As a new class of graduating college students gears up to enter the job market, a fresh cohort of art lovers will apply to fill the estimated 4,900 museum job openings in the United States.
But snagging one of those coveted jobs is notoriously competitive, and the work itself is infamously underpaid. A visitors services associate, a common entry-level position in museums, earns a national average of $31,600 a year. In the Mid-Atlantic region that includes New York City, the annual pay for a visitor services associate is only $200 higher than the country’s average, and over $20,000 less than New York’s $52,863 living wage. Navigating salary negotiations is a daunting feat made more challenging by employers’ policies on pay transparency: Only 12% of United States job listings disclose salary information.
Now, a new crowdsourced project by the advocacy group National Emerging Museum Professionals Network (NEMPN) shows exactly which museum job boards post salaries in their listings. The project, called the Equity in Pay + Pay Transparency Accountability Tracker, also lists whether or not popular websites that advertise museum openings post unpaid internships (another factor that contributes to hiring inequality).
The new database shows that some of the museum world’s most important organizations, like the National Trust for Historic Preservation and the American Cultural Resources Association, already require salaries to be posted. Others do not, including the American Alliance of Museums (AAM) (although AAM does urge employers to “be transparent about salary” and “not ask for salary history” in an Equitable Hiring Practices section of its website).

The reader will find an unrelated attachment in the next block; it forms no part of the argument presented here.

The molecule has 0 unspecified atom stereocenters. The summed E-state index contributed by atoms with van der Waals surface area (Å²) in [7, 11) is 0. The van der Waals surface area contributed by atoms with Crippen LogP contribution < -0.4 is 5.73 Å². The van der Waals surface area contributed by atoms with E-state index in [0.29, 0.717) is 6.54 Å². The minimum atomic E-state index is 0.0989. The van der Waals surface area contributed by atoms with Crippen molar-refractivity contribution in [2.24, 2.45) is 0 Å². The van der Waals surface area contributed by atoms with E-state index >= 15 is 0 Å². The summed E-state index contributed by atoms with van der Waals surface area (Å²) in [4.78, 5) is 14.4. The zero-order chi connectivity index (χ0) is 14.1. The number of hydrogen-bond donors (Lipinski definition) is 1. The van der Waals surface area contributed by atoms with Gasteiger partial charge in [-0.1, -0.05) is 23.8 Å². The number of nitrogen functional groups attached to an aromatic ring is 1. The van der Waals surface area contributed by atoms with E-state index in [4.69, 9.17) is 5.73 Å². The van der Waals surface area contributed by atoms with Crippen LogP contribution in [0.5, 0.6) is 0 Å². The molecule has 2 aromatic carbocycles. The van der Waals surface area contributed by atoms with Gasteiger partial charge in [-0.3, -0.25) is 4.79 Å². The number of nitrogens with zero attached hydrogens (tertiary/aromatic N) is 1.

“The AAM accredits institutions, provides educational trainings, and works to be seen as a leader in the cultural field,” said Sarah Marsom, who began advocating for job board salary transparency in 2020 and brought her project to NEMPN. “They need to maintain standards that not only comply with state laws, but lead the shift toward more equitable workplaces. They have the power to set standards that will have positive impacts on workers.”
An NEMPN petition started two months ago asking AAM to #ShowTheSalary has received over 600 signatures.
“In terms of salary transparency, knowing what the pay grade or salary level is before you apply for a job ensures that you know that you can afford to pursue that career (or agitate for raising wages to a fair level),” Michelle Millar Fisher, curator of Contemporary Decorative Arts at the Museum of Fine Arts, Boston, told Hyperallergic. In 2019, Millar started the Art/Museum Salary Transparency database, a spreadsheet that attracted thousands of voluntary salary disclosures from museum professionals.
“[Salary transparency] also encourages competitive wages in a field that is notorious for underpaying overqualified people, and it allows people to negotiate individually and collectively for salaries that meet the cost of living,” Millar Fisher added.